KEY WEST, Florida Keys -- Experts began studying and conserving a gold chalice Wednesday, believed to be more than 385 years old, that was recovered recently from Key West waters during the search for a 17th-century shipwrecked Spanish galleon.
The ornate two-handled chalice is adorned with etched scrollwork on the upper portion, and salvors estimated its value at one million dollars or more.
The chalice was located by Blue Water Ventures diver Michael DeMar beneath about a foot of sand in 18 feet of water approximately 30 miles west of Key West. It was the 20-year-old DeMar's first treasure find.
"I thought it was a beer can, so I kept fanning and fanning the sand, and I came upon this," said DeMar. "Time just stopped -- it was amazing to see that gold down there."
The divers were searching the shipwreck trail of the Spanish galleon Santa Margarita. Dan Porter, captain of Blue Water's salvage vessel, said the chalice was most likely owned by one of the Margarita's wealthy passengers and may have been a communion cup.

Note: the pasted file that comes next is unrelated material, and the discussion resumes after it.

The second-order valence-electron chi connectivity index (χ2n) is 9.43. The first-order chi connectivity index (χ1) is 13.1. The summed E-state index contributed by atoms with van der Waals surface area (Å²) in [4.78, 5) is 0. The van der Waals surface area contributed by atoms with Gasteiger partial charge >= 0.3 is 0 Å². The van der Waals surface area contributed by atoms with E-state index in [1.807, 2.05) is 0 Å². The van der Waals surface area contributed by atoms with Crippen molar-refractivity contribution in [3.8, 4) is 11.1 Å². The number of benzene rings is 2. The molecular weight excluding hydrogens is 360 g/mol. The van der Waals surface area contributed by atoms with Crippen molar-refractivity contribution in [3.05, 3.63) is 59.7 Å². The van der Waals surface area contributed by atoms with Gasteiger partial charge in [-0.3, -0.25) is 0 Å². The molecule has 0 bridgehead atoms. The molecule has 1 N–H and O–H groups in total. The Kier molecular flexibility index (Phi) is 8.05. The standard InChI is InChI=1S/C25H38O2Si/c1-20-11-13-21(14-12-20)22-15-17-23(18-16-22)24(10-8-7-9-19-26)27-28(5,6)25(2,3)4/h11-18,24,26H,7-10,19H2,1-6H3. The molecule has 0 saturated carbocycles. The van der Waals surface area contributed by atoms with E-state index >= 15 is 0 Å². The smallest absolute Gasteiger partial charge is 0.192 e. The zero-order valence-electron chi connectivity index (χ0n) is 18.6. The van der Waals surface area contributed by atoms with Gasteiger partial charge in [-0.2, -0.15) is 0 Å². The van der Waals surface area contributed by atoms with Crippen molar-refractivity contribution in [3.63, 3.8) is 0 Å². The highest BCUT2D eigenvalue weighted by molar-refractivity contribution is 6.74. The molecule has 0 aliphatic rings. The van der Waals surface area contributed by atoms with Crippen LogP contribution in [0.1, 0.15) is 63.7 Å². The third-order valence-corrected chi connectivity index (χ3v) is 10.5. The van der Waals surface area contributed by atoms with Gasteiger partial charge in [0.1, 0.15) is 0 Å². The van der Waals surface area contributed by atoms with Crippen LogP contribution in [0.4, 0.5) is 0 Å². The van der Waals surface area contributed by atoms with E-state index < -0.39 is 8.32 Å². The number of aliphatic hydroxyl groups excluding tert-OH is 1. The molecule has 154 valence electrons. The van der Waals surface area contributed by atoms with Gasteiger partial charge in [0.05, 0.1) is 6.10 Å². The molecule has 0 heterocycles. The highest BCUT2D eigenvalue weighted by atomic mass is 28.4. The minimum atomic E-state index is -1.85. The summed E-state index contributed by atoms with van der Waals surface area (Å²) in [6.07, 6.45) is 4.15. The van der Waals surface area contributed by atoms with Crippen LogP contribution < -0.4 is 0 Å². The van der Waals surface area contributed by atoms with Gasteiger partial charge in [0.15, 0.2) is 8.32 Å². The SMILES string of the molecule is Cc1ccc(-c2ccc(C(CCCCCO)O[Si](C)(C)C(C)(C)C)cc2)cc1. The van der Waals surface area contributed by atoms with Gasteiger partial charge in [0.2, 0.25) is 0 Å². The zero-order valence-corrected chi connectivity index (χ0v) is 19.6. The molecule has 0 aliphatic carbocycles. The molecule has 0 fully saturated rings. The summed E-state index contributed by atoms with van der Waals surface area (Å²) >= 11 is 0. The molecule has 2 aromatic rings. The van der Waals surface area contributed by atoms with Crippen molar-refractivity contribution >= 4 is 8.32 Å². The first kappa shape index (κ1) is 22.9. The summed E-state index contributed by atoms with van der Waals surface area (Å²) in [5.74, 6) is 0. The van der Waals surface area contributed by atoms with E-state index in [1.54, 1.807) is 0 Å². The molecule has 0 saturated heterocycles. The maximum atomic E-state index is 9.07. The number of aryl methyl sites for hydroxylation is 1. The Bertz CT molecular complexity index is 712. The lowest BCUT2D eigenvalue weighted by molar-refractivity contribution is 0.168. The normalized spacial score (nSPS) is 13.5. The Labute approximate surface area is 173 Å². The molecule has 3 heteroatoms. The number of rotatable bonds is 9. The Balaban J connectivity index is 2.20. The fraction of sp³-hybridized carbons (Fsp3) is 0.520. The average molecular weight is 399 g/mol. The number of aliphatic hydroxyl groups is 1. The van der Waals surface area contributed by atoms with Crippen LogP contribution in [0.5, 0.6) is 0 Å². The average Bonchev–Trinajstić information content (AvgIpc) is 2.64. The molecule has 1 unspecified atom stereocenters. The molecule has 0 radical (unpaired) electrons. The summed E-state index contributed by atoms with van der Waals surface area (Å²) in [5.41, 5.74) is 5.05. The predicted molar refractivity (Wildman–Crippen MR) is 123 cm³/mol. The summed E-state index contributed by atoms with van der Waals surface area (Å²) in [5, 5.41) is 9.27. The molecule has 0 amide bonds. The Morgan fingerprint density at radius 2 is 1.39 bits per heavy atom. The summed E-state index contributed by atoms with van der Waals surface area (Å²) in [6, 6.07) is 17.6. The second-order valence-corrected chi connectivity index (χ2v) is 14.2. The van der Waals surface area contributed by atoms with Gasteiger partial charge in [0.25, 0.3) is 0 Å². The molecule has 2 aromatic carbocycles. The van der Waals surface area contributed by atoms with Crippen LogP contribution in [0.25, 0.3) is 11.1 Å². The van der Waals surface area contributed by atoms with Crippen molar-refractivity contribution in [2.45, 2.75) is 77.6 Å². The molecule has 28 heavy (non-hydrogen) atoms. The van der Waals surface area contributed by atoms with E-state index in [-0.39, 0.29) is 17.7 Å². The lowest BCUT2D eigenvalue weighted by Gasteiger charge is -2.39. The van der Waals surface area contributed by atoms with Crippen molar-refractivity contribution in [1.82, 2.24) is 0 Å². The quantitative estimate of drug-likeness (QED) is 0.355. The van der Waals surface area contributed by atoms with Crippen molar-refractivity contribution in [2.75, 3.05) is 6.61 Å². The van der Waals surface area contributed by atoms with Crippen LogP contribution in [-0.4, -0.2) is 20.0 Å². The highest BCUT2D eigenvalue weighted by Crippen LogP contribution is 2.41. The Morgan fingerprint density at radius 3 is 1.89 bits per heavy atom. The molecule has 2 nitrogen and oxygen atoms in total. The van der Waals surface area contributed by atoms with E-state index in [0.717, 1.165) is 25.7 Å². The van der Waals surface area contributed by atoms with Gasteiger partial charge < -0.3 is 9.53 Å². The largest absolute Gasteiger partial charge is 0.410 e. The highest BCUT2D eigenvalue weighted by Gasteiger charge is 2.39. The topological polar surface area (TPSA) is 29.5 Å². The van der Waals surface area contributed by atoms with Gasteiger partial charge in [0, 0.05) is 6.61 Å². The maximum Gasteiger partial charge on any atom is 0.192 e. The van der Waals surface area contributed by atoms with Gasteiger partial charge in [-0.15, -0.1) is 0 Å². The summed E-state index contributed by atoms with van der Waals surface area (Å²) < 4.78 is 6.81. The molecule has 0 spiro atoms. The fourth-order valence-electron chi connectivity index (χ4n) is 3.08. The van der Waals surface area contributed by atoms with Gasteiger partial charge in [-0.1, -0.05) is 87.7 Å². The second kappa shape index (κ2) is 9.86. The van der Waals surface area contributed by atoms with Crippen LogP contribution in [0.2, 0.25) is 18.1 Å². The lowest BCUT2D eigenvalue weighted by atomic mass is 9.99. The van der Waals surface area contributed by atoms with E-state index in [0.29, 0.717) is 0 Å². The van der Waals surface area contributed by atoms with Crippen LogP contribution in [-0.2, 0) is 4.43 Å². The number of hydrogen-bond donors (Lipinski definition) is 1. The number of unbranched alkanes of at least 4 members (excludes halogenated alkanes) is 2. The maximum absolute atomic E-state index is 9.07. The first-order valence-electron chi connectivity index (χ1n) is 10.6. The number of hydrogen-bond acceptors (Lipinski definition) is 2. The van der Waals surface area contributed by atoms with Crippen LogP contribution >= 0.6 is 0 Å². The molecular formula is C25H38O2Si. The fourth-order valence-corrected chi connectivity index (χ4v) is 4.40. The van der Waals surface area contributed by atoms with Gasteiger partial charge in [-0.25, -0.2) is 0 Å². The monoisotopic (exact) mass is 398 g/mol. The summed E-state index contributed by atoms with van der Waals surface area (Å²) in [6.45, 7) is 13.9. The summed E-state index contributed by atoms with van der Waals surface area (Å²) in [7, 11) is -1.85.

“It's almost five inches tall and it's large enough to set a softball inside,” said Porter.
The search for Santa Margarita artifacts was begun more than a quarter-century ago by the late Key West treasure hunter Mel Fisher. Today, the Blue Water team is leading that search under a joint-venture partnership with the Fisher family-owned company, Mel Fisher's Treasures.
Fisher's son Kim Fisher and grandson Sean Fisher were at the dock Wednesday morning when the Blue Water crew arrived with the chalice.
“It will probably be valued at upward of a million dollars,” said Sean Fisher. “We poured a glass of champagne in it and we all took a sip.”
According to Blue Water archaeologist Dr. R. Duncan Mathewson, the chalice was found at the northernmost point of Blue Water's search area, indicating the team is getting closer to the remainder of the lost Margarita artifacts.
After the chalice arrived in Key West, it was transported to the Fisher conservation laboratory.
Head conservator John Corcoran began the meticulous process of studying and cleaning it, working slowly and carefully to remove the whitish encrustation that covers parts of the artifact.
Experts hope the cleaning will reveal more details of a crest, etched or engraved inside the bottom of the chalice, that may provide clues to its origin or ownership.
The gold chalice with etched scrollwork is displayed after it was located by shipwreck salvors. Photos by Gary Randolph/Mel Fisher's Treasures
Blue Water Ventures diver Michael DeMar sips champagne from the chalice. It is believed to come from the 1622 Spanish galleon Santa Margarita. Blue Water is searching for the remains of the Margarita under a joint-venture partnership with Mel Fisher's Treasures.